Monday, April 19, 2010

How to Get the Most out of Your Design Dollars

With home improvements still on the rise, it is imperative for you to know how to maximize your design dollars and get the best bang for your buck.

Before making the decision to renovate you should ask yourself what lies behind your motivation to spend your hard earned dollars on that reno.  If the changes are necessary, such as plumbing or electrical work, the decision is easily reached.  These are expenses that should be spent in order to maintain the integrity of the home.  Perhaps you're tired of your 80's formica counter or maybe it's as simple as the need to keep up with the Jones'.  Thinking about the motivation and understanding your needs are the first steps in keeping a renovation from bankrupting you.

The larger the reno, the more attention you should be paying to the ability to recoup your investment.  According to Remodeling, a popular online authority on the renovation industry, an average kitchen renovation will cost you $57,215 while an upscale version is a whopping $111,794.  The same Cost vs. Value Report suggests that the modest kitchen reno will recoup 72.1% of the overall cost and a 63.2% recoup for the upscale version.  This valuable information reveals that bigger is not always better, at least not in terms of return on investment.

The length of time you plan to live in your home after your renovation is complete is also an important factor in determining how much you should spend and how to spend it.  If your dream kitchen is coming in at six figures and you plan to enjoy it for another 15 years, you may be headed for a major financial loss.  Design trends change quickly and it is a guarantee that what is stylish and hip today will be dated and ready for a revamp in 15 years.  That reno should be scaled down to allow the homeowners to enjoy the benefits of the reno while having no expectation of a return in 15 years.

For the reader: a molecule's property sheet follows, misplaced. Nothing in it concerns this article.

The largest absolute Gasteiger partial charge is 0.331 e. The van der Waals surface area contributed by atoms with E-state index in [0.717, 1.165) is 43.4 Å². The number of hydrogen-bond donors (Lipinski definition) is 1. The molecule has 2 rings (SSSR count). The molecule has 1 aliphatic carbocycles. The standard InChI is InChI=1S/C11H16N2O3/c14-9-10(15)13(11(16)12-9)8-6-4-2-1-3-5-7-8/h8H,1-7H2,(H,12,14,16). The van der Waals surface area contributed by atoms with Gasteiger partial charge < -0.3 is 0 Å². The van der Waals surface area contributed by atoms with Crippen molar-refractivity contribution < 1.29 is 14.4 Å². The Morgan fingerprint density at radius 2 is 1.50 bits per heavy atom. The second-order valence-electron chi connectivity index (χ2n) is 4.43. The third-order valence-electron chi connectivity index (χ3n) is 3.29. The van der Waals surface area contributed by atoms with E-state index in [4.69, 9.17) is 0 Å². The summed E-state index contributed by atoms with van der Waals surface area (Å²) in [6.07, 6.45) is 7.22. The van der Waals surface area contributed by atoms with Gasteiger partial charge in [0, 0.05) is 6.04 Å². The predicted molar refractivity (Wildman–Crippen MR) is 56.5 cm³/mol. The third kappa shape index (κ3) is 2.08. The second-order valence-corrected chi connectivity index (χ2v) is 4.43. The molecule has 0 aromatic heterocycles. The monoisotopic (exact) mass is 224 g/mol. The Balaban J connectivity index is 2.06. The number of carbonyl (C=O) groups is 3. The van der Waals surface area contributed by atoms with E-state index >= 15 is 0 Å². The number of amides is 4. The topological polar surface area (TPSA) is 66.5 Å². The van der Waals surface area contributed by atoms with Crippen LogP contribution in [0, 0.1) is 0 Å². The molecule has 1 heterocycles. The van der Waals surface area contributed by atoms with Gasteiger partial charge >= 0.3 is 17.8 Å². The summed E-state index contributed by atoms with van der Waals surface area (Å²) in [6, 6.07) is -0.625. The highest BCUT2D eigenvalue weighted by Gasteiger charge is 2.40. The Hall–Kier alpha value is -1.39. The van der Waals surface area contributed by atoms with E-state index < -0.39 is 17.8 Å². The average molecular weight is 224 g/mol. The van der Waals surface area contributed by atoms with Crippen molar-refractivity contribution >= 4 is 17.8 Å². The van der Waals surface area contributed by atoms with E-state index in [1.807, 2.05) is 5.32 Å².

So what are the best ways to utilize those dollars.  Here are a few guidelines that will get you headed down the right path.

Planning and Research
As the old adage goes, "failing to plan is planning to fail".  This couldn't be more true than in the case of a renovation.  Too often a homeowner rushes into the reno without all the information they require and are suddenly overwhelmed with the additional time and costs that are required.  Renos can be cut short and dreams shattered when the money dries up and the trades move on to a new project.  Make sure you know exactly what is involved including timelines and costs.  Do your research before you call in the architect, designer or contractor.  

Go Green
Energy efficient upgrades top the list of renovations that add value to the resale value of a home according to Appraisal Institute of Canada.  The upgrades have been seeing a 61% recovery rate as of late.  The recovery rate is the likely increase in a home's value as a result of the improvement or reno.  Topping the list of green renos are Energy Efficient windows and doors as well as HVAC (heating, venting & air conditioning) systems.  Besides the savings you'll experience while living in the home, the perceived value is high with home purchasers as well.

Sweat Equity
Whether you're handy or not there are lots of things you can do to pitch in and save money.  Standing in long lines waiting for approval on government permits is just one way a homeowner can get involved.  Don't have your contractor or your designer driving to the opposite side of town to pick up tiles, sinks or light fixtures.  Do what you can to keep the professionals on task and doing what they're good at as well as what they're being well paid for.  

Avoid the "Why Not" Syndrome
Once again I have to stress the importance of planning and budgeting.  Make sure you know what your budget for knobs and pulls is before you hit the store and go crazy.  A $10 cupboard knob might seem reasonable until factoring in the entire kitchen.  Budgets often go astray when it comes to the small details.  Don't go crazy, stick to the plan.  The little details can be upgraded next year when you have had time to recover from the financial shock of the reno.  

Above all,  it should be noted that even the most cost effective home improvement will only bring you a return on your investment if your home is priced well within your current neighbourhood.  If you are sitting below market value your renovation could earn you a hefty return when you sell.  Conversely, an already high priced home may not bear the cost of renovation and you may not see a penny in the end.  

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